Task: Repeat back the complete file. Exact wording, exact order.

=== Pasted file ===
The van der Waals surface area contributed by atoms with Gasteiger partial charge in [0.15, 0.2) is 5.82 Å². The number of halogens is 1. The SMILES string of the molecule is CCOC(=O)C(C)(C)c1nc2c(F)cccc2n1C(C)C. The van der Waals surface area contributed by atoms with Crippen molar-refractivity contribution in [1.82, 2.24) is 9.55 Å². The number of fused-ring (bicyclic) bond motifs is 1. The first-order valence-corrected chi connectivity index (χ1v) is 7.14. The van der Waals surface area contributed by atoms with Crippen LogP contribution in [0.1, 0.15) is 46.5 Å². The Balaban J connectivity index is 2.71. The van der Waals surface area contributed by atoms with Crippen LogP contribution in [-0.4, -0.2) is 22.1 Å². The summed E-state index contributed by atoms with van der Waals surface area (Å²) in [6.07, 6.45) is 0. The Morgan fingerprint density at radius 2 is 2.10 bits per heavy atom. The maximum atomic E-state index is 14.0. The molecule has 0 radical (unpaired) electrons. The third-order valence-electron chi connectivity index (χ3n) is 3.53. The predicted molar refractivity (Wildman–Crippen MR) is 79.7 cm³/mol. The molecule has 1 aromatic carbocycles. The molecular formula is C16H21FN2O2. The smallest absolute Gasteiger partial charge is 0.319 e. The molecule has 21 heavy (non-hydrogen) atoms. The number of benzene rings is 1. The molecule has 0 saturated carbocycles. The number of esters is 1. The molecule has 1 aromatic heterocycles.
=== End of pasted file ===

The van der Waals surface area contributed by atoms with Gasteiger partial charge in [0.15, 0.2) is 5.82 Å². The number of halogens is 1. The SMILES string of the molecule is CCOC(=O)C(C)(C)c1nc2c(F)cccc2n1C(C)C. The van der Waals surface area contributed by atoms with Crippen molar-refractivity contribution in [1.82, 2.24) is 9.55 Å². The number of fused-ring (bicyclic) bond motifs is 1. The first-order valence-corrected chi connectivity index (χ1v) is 7.14. The van der Waals surface area contributed by atoms with Crippen LogP contribution in [0.1, 0.15) is 46.5 Å². The Balaban J connectivity index is 2.71. The van der Waals surface area contributed by atoms with Crippen LogP contribution in [-0.4, -0.2) is 22.1 Å². The summed E-state index contributed by atoms with van der Waals surface area (Å²) in [6.07, 6.45) is 0. The Morgan fingerprint density at radius 2 is 2.10 bits per heavy atom. The maximum atomic E-state index is 14.0. The molecule has 0 radical (unpaired) electrons. The third-order valence-electron chi connectivity index (χ3n) is 3.53. The predicted molar refractivity (Wildman–Crippen MR) is 79.7 cm³/mol. The molecule has 1 aromatic carbocycles. The molecular formula is C16H21FN2O2. The smallest absolute Gasteiger partial charge is 0.319 e. The molecule has 21 heavy (non-hydrogen) atoms. The number of benzene rings is 1. The molecule has 0 saturated carbocycles. The number of esters is 1. The molecule has 1 aromatic heterocycles.